The same pain-relieving principle applies to headaches. Headaches can also caused by constricted blood vessels, and sexual stimulation—like kissing—helps loosen the pressure. So forget popping Midol and Advil—just pucker up!

3. It Releases Happy Chemicals

Whether you call them warm fuzzies or butterflies in your stomach, you know the feeling: that “I’m-the-queen-of-the-world” kind of feeling you get after a top-notch smooch (some of you might even hear “A Whole New World” playing softly somewhere… we aren’t judging).

Well, it shouldn’t come as a surprise that it isn’t all in your head; kissing really does improve your mood, thanks to the fact that it triggers so-called “feel-good chemicals.”

“Kissing gets all of the happy serotonin [and] dopamine chemicals in the brain going,” Demirjian says. Serotonin puts you in a positive mood; dopamine helps the brain process pleasure, pain and emotion; and the third feel-good chemical kissing releases, oxytocin, affects feelings of attachment and affection. “And again, it’s like the same thing as a workout,” Demirjian explains. “You know after a workout you have that kind of high, you feel kind of exhilarated, you’re clear-headed and you feel like you’re in a good mood? Kissing activates the same sort of reaction in the pituitary [gland] and [the rest of] the brain.”

Obviously, the effects aren’t exactly the same as if you were to hit the treadmill for a half hour, but combined with the excitement of landing that perfect smooch, the “feel-good chemicals” will send you soaring.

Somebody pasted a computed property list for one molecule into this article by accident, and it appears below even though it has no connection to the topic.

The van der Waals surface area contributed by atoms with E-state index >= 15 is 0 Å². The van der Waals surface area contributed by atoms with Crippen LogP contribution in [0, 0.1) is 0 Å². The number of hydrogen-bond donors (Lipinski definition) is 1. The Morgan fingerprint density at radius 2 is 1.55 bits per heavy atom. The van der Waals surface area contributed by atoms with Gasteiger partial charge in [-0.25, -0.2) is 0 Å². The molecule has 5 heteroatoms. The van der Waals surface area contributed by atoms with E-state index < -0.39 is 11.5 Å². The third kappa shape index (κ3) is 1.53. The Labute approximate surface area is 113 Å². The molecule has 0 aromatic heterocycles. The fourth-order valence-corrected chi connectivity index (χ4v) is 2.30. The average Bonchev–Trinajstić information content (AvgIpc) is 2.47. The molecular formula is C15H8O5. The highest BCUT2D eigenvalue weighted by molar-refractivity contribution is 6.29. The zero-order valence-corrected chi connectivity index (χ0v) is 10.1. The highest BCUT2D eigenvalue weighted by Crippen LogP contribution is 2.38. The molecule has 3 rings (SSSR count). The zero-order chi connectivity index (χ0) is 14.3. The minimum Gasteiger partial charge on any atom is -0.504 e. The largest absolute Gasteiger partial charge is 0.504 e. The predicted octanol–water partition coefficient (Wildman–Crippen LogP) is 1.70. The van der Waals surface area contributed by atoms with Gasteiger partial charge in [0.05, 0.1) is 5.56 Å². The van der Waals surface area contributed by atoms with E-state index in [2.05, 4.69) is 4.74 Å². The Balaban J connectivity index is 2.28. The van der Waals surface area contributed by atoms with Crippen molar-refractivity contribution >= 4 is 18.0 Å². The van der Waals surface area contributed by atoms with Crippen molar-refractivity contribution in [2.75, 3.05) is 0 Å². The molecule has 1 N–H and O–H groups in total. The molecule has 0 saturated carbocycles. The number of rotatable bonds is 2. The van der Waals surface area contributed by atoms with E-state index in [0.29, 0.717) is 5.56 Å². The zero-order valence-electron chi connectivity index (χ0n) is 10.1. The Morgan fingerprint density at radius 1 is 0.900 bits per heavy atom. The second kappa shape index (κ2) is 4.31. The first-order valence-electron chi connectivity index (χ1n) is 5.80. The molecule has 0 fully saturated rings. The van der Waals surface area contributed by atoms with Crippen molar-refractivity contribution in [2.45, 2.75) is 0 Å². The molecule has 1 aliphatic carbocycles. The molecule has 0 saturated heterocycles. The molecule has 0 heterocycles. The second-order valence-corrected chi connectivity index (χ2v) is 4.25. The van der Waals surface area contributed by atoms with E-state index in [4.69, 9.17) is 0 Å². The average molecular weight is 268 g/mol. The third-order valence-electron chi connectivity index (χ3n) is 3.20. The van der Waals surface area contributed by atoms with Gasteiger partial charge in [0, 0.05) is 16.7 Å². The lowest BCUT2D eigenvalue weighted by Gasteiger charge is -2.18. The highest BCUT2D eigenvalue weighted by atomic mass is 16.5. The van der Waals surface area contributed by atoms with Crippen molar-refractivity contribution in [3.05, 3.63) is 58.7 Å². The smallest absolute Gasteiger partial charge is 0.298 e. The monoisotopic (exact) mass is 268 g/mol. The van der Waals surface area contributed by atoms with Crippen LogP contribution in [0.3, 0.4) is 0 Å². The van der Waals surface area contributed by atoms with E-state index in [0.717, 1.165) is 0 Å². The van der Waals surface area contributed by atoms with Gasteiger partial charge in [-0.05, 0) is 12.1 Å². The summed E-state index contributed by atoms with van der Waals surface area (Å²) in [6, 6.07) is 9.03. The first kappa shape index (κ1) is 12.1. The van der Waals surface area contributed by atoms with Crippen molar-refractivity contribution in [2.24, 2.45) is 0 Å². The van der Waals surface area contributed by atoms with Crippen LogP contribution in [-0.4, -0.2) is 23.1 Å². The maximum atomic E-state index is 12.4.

4. It Prevents Cavities

Kissing may not be a one-way ticket to pristine oral hygiene, but it definitely helps. According to Demirjian, kissing can mean fewer cavities!

“When you’re kissing frequently, you’re secreting a lot of saliva, and saliva is what really washes away plaque,” she explains. “So you’re going to have [fewer] cavities, less tartar buildup [and] less gingivitis, so you have a healthier mouth.”

But don’t drop your floss just yet, collegiettes (you’ll probably be hard-pressed to find someone willing to smooch you with bad breath, for one thing). Clearly, kissing alone isn’t enough to dig deep at that plaque in between your teeth—and honestly, if you’re with someone who does possess those excavating kissing abilities, we highly suggest moving on!

5. It Improves Your Complexion

Sick of popping pimples? Try puckering up instead. Apparently, kissing keeps your pituitary gland in check, which can clear up your complexion. And kissing is so much more fun than pricey facials!

“The brain is this insane operating center,” Demirjian explains. “It’s controlling your glands, your pituitary—all of those things that, in our teen and adolescent years (and that can go into college, too), are creating more oil.” If you’re kissing on a more regular basis, the blood dilation in your face basically keeps things from getting clogged up. While kissing itself won’t clear up severe acne, it could prevent breakouts down the line.